Ladysmith Black Mambazo to Play Southern Theatre, 2/4
Led by founder and leader Joseph Shabalala, Ladysmith Black Mambazo now celebrates more than 50 years of joyous and uplifting music that marries the intricate rhythms and harmonies of their native South African musical traditions to the sounds and sentiments of Christian gospel music. In those years, the a cappella vocal group has created a musical and spiritual alchemy that has touched a worldwide audience representing every corner of the religious, cultural, and ethnic landscape. Their musical efforts over the past five decades have garnered praise and accolades within the recording industry, but also solidified their identity as a cultural force to be reckoned with.
CAPA presents Ladysmith Black Mambazo at the Southern Theatre (21 E. Main St.) on Tuesday, February 4, at 8 pm. Tickets are $28 and $33 at the CAPA Ticket Center (39 E. State St.), all Ticketmaster outlets, and www.ticketmaster.com. To purchase tickets by phone, please call (614) 469-0939 or (800) 745-3000. Individuals aged 13-25 may purchase $5 PNC Arts Alive All Access tickets while available. For more information, visit www.GoFor5.com.
This Spectrum Series performance is made possible through the generous support of series sponsors David and Mo Meuse and 2013-14 CAPA season sponsor American Airlines.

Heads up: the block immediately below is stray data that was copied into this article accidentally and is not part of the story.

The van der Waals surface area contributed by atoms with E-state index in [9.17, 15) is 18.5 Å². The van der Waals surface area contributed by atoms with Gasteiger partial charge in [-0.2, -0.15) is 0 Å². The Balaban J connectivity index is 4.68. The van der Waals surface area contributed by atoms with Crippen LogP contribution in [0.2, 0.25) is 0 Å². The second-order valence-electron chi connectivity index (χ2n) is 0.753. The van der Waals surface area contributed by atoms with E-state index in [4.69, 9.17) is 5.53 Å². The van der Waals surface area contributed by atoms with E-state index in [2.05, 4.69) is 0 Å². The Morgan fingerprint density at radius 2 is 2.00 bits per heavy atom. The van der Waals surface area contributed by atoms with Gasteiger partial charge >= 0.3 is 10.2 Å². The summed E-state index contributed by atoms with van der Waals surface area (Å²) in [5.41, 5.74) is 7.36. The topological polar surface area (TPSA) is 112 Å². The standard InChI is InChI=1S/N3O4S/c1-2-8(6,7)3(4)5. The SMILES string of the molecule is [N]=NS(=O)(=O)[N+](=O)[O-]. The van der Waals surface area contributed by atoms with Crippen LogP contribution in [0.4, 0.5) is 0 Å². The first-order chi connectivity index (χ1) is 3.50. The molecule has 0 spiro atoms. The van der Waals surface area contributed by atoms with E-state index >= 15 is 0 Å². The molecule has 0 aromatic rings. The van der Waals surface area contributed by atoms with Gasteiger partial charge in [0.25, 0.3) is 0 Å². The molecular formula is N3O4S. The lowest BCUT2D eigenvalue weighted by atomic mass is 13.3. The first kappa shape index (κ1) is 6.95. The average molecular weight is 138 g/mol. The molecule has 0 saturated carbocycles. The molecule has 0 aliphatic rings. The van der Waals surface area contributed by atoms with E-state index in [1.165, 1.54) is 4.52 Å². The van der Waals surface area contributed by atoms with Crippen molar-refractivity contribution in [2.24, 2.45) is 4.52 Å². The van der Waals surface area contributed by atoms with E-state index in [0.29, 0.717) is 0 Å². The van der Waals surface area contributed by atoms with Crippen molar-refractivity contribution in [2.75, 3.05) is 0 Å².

Assembled in the early 1960s in South Africa by Shabalala, then a young farm boy turned factory worker, the group took the name Ladysmith Black Mambazo - Ladysmith being the name of Shabalala's rural hometown; Black being a reference to oxen, the strongest of all farm animals; and Mambazo being the Zulu word for axe, a symbol of the group's ability to "chop down" any singing rival who might challenge them. Their collective voices were so tight and harmonies so polished, they were eventually banned from competitions, although they were welcome to participate strictly as entertainers.
A radio broadcast in 1970 opened the door to their first record contract. Their philosophy in the studio was - and continues to be - just as much about preservation of musical heritage as it is about entertainment. The group borrows heavily from a traditional music called isicathamiya (is-cot-a-ME-ya), which developed in the mines of South Africa, where black workers were taken by rail to work far away from their homes and their families. Poorly housed and paid worse, the mine workers would entertain themselves after a six-day week by singing songs into the wee hours on Sunday morning. When the miners returned to their homelands, this musical tradition returned with them.